E-TTL works by firing a PRE-FLASH, and using the exact same sensor that's used to meter ambient light, an instant before the picture is taken. The camera reads light reflected back to it from a single pre-flash, calculates what the flash exposure SHOULD be, and almost instantly sends this info to the flash unit. In less than 1/10th of a second, the mirror rises, the shutter opens, and the flash fires a SECOND time, now at the output level it just calculated an instant before, and the subject is illuminated. The shutter then closes, and the exposure ends.

E-TTL works the same way, whether we're talking about a single flash on-camera, or with Wireless E-TTL. The only issue for the latter is that there now is a sequence of back-and-forth communication with pre-flashes between the so-called "master" flash and the off-camera "slave" units, done with sort of a sophisticated "morse code" of multiple, low-power pre-flashes. When you've got just a single flash on-camera, there's only one single pre-flash, as described above.

E-TTL brings with it some cool features, most of which are fully available for Wireless E-TTL as well:

     - 2nd-curtain sync, where flash will fire at the END of a long exposure, instead of at the beginning

     - Flash Exposure Lock (FEL), which allows user to take a SPOT meter reading of a pre-flash, lock it into memory for 16 seconds or longer, so they can re-compose and shoot. Think of the benefits of traditional spot metering with natural ambient light;  the concept is essentially similar here, except that it applies to flash illumination. (Normally, E-TTL flash is performed by initially reading pretty much the whole picture area regardless of what metering pattern happens to be set on the camera body.)

     - Hi-speed flash sync, where the flash and camera team-up to allow flash at shutter speeds up to the camera's maximum -- 1/8000th on cameras like an EOS 60D, 7D and so on.  Flash remains fully E-TTL automatic, and you can even do this with Wireless E-TTL. (One exception: It can't be triggered for Wireless with the built-in flash of an EOS 60D or 7D if you want Hi-speed sync.) HS sync also isn't possible with PowerShot models having E-TTL speedlite capability, for technical reasons.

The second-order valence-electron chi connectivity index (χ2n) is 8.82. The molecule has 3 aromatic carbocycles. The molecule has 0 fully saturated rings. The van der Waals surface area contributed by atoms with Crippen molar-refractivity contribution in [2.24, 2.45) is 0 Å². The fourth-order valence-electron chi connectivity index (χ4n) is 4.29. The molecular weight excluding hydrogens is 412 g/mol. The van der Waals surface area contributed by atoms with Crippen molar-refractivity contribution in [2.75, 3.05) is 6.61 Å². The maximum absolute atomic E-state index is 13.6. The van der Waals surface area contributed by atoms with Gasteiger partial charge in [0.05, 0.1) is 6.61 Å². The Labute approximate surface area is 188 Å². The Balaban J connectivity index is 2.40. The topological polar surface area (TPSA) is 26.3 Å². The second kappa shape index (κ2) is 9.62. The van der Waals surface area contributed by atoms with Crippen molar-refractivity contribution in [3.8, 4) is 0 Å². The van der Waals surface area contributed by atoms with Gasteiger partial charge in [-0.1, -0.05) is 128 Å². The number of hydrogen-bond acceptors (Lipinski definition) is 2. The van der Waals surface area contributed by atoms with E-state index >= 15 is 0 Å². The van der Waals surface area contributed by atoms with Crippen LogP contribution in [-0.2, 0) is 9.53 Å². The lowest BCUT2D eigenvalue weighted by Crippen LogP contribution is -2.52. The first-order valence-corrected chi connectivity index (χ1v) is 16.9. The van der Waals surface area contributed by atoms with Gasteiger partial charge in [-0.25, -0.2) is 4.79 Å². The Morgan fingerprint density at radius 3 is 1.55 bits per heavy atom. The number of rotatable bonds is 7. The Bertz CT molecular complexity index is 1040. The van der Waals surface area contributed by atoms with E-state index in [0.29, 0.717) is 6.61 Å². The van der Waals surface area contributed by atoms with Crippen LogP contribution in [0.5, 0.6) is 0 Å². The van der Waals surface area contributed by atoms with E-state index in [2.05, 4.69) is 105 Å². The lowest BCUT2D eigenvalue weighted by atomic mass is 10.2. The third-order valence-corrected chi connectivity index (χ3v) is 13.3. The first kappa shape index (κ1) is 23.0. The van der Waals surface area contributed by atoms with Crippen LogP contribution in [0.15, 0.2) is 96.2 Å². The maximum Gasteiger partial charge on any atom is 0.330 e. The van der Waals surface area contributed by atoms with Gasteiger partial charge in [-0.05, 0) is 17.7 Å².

Chris: Are there any popular flash modifiers that you’d recommend?

Rudy: Pretty broad area here: Maybe the most important thing for users to realize is that they CAN do a lot of modifying with speedlites, sometimes totally changing the character of their lighting. Things as simple as moving a flash off-camera, and shooting it through a translucent shower curtain, can totally change the look of a picture.

Certainly, there are popular on-flash modifiers like the Lumi-Quest bounce devices, Gary Fong diffusers, and similar ones. These will take a bit of the "bite" out of harsh, on-camera flash, but customers have to remember that they're really only effective when you're close to a subject (realistically no more than 6-8 feet away), and that in diffusing/scattering the light, they do reduce a flash's power. They're almost useless and actually detrimental in situations like a large group photo, where a shooter may be 30 feet or more from his/her subject, and needs as much flash power as can be mustered. 

Chris: Tell us about using flashes with a camera like the G12 or SX 30 IS.

Rudy: The PowerShot models with an accessory shoe accept any EX-series speedlite (including older, discontinued units—as long as "EX" is in the model name), and, for the most part, allow E-TTL and even wireless E-TTL in similar fashion to an EOS SLR. The one area I can think of where they differ from EOS SLRs is what happens when you put the camera (not the flash) in Manual Exposure Mode. With the PowerShots, this simultaneously puts the flash into its manual flash mode as well. With all EOS SLRs, on the other hand, flash remains completely in E-TTL, giving the shooter a very practical way to mix a fast shutter speed with a moderate aperture for sharp, action-stopping flash pictures in dimly-lit conditions.

Was this helpful? What questions do you have for Rudy about the Canon Speedlite system? Please let us know in the comments below.